“Both have been digital so far,” Rakerd said. “It’s not quite as much fun without performing in front of a live audience, but it’s been great fun going through this new creative project with the students. I hope they’ve been able to see it as a unique learning opportunity to explore different ways that theater can be represented. Also, currently our hope is that we’ll be able to have the students get together in person for our spring musical in April and May — fingers crossed. That would definitely be a great conclusion to a challenging year!”

Shows are at 7 p.m. Feb 26-28. Tickets are $10. Tickets can be bought and the performances can be viewed live at tinyurl.com/yrh4ryx2. The play does contain some moments of mild violence and terror.

For more information, contact Meckenna Holman at meckenna.holman@ahschools.us or Andrew Rakerd at andrew.rakerd@ahschools.us.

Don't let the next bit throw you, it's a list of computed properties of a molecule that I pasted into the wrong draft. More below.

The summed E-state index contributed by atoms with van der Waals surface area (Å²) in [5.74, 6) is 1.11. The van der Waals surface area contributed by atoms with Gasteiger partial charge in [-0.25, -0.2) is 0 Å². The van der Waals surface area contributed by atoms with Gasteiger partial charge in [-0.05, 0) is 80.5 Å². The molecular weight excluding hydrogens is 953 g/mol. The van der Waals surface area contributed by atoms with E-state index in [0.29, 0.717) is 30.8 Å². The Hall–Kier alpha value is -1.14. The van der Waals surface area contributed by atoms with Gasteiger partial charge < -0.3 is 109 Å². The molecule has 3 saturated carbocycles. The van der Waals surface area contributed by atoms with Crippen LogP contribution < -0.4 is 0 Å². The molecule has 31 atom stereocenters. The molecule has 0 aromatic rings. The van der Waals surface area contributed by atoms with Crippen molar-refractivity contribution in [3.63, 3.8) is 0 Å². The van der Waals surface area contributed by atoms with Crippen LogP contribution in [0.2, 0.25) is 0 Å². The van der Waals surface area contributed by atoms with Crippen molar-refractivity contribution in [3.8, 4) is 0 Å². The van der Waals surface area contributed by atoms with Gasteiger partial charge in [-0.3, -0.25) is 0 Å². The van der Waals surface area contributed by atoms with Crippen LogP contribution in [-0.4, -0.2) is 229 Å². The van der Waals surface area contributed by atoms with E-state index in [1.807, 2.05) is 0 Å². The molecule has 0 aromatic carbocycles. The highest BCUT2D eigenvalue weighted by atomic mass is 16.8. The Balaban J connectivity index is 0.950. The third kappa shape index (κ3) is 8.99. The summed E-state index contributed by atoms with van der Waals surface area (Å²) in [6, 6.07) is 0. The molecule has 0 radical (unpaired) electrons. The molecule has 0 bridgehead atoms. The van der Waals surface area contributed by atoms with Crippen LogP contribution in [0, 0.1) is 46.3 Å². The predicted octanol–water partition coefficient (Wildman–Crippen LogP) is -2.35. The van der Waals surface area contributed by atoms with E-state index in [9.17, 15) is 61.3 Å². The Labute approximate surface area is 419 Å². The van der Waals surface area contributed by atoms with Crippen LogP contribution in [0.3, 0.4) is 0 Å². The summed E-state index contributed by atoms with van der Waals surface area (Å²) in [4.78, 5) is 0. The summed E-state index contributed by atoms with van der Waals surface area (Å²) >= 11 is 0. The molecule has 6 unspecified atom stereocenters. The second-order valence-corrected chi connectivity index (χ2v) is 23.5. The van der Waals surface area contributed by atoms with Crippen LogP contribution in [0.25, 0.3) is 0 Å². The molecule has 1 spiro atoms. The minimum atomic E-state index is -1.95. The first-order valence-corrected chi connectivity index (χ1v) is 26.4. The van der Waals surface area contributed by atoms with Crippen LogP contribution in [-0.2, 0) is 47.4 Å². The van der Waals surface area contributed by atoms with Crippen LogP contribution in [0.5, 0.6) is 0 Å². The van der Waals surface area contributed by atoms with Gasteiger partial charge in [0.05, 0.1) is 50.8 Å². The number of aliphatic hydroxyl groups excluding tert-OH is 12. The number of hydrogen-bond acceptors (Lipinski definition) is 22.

“The students seem to be having a ton of fun,” Blaine theater director Andrew Rakerd said. “They’re really diving into playing a zany cast of characters and have been working super hard. They’ve also been really patient and flexible as we work together to experiment and explore how we can use the technology to our advantage.” The show offers a mystery element, one which often leads to laughs. Comedy that audience members will be able to enjoy, and that the cast has embraced as well.“I really think they appreciate the social interaction,” Rakerd said. “A lot of these students have been friends for years, and they’re sharing a lot of laughs together. When someone gets ‘murdered’ in the play, I have to keep reminding students, ‘Hey! You’re not allowed to giggle during this death scene! You have to pretend it’s very serious!’ It’s a lot of fun!”The comedic nature of the show and the classic mystery storyline made for an obvious selection that has offered a chance for students to interact, albeit from afar.“It’s hilarious, it’s got some great characters, and it’s got the mystery element as well,” Rakerd said. “We caught word that Broadway Licensing was producing a stay-at-home version, and since we’re trying to find ways to make theater happen safely in the pandemic, this was a no-brainer.”“The shows went better than expected for sure!” Blaine cast member Abby Ball said. “I wasn’t quite set on the whole virtual show and didn’t know how a virtual production would work — we didn’t get the bond between the cast as much as we normally do; however, I still had a blast putting them on. I can’t wait to see how ‘Clue’ turns out after the recording and editing. I think these shows displayed the importance of cast bonding. There is a different chemistry between people that you can’t get online. However, I think that these shows were important lessons on never giving up and the age-old slogan ‘The show must go on.’ I didn’t have much hope for my theater season after last March, but now I am glad I took the leap because, despite the hardships, I learned valuable lessons and had a really good time!”While virtual theater isn’t the preferred setting for putting on a show, it has provided unique opportunities, such as different visuals and even the opportunity to be an audience member of one’s own performance.“I know I had the most fun with the virtual backgrounds,” Ball said. “When we rehearsed, the cast would switch up the backgrounds periodically throughout. We have had Claire’s, Fleet Farm, Target, Best Buy and a whole bunch of other fun backgrounds that we bonded over as a cast. I’m excited to see the show in general. It’s not often that a member of the cast gets to see the show — having a virtual production you get the best of both worlds, not only being an integral part of being in the show, but also enjoying the final production as an audience member. I look forward to seeing the production’s final product and just sharing this experience with my fellow cast members.” “We’re presenting this show as a visual radio drama,” Rakerd said. “You’ll be able to see the actors and characters, but since it’s over a Zoom Meet, the visuals of it won’t be totally realistic. But, it’s been really fun trying to get creative about how we present it to the audience. To represent some of the more physical bits, we are using a narrator and sound effects. We’re even using virtual backgrounds to help tell the story. Meckenna Holman, our tech director, got permission to take photos of Winona’s historic Alexander Mansion, so you’ll see photos of the mansion’s interior making up a lot of the set locations in our play.”“Clue” will be the second performance for the Blaine High School theater department this school year, after a virtual one act in the fall.“Both have been digital so far,” Rakerd said. “It’s not quite as much fun without performing in front of a live audience, but it’s been great fun going through this new creative project with the students. I hope they’ve been able to see it as a unique learning opportunity to explore different ways that theater can be represented. Also, currently our hope is that we’ll be able to have the students get together in person for our spring musical in April and May — fingers crossed. That would definitely be a great conclusion to a challenging year!”Shows are at 7 p.m. Feb 26-28. Tickets are $10. Tickets can be bought and the performances can be viewed live at tinyurl.com/yrh4ryx2. The play does contain some moments of mild violence and terror.For more information, contact Meckenna Holman at meckenna.holman@ahschools.us or Andrew Rakerd at andrew.rakerd@ahschools.us.patrick.slack@apgecm.com